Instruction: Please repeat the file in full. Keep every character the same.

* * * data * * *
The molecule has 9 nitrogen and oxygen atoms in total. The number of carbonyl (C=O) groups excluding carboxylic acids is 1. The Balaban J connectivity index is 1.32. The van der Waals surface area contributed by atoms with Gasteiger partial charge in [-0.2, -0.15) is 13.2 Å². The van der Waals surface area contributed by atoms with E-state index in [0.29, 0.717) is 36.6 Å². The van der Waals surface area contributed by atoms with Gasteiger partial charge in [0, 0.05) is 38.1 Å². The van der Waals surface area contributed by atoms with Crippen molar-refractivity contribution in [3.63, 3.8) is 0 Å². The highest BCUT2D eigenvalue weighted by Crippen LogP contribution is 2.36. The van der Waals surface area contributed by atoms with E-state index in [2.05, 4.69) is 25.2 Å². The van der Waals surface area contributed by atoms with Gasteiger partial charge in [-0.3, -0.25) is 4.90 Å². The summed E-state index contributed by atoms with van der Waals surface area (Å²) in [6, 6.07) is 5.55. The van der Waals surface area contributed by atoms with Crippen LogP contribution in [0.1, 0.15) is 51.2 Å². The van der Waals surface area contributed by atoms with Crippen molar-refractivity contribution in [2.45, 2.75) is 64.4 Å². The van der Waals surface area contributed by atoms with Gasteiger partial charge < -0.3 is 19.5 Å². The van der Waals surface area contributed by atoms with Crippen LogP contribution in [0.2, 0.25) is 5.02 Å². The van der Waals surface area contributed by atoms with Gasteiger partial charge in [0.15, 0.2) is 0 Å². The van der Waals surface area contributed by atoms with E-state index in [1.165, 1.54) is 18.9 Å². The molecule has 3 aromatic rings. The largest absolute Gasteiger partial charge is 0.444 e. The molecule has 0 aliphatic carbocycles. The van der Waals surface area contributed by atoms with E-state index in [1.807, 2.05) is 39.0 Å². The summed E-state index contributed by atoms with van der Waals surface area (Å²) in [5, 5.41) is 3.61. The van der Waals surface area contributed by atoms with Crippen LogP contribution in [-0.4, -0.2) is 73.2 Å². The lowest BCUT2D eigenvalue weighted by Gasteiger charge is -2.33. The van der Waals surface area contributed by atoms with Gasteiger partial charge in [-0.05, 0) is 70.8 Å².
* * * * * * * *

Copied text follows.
The molecule has 9 nitrogen and oxygen atoms in total. The number of carbonyl (C=O) groups excluding carboxylic acids is 1. The Balaban J connectivity index is 1.32. The van der Waals surface area contributed by atoms with Gasteiger partial charge in [-0.2, -0.15) is 13.2 Å². The van der Waals surface area contributed by atoms with E-state index in [0.29, 0.717) is 36.6 Å². The van der Waals surface area contributed by atoms with Gasteiger partial charge in [0, 0.05) is 38.1 Å². The van der Waals surface area contributed by atoms with Crippen molar-refractivity contribution in [3.63, 3.8) is 0 Å². The highest BCUT2D eigenvalue weighted by Crippen LogP contribution is 2.36. The van der Waals surface area contributed by atoms with E-state index in [2.05, 4.69) is 25.2 Å². The van der Waals surface area contributed by atoms with Gasteiger partial charge in [-0.3, -0.25) is 4.90 Å². The summed E-state index contributed by atoms with van der Waals surface area (Å²) in [6, 6.07) is 5.55. The van der Waals surface area contributed by atoms with Crippen LogP contribution in [0.1, 0.15) is 51.2 Å². The van der Waals surface area contributed by atoms with Crippen molar-refractivity contribution in [2.45, 2.75) is 64.4 Å². The van der Waals surface area contributed by atoms with Gasteiger partial charge < -0.3 is 19.5 Å². The van der Waals surface area contributed by atoms with Crippen LogP contribution in [0.2, 0.25) is 5.02 Å². The van der Waals surface area contributed by atoms with Gasteiger partial charge in [0.15, 0.2) is 0 Å². The van der Waals surface area contributed by atoms with E-state index in [1.165, 1.54) is 18.9 Å². The molecule has 3 aromatic rings. The largest absolute Gasteiger partial charge is 0.444 e. The molecule has 0 aliphatic carbocycles. The van der Waals surface area contributed by atoms with E-state index in [1.807, 2.05) is 39.0 Å². The summed E-state index contributed by atoms with van der Waals surface area (Å²) in [5, 5.41) is 3.61. The van der Waals surface area contributed by atoms with Crippen LogP contribution in [-0.4, -0.2) is 73.2 Å². The lowest BCUT2D eigenvalue weighted by Gasteiger charge is -2.33. The van der Waals surface area contributed by atoms with Gasteiger partial charge in [-0.05, 0) is 70.8 Å².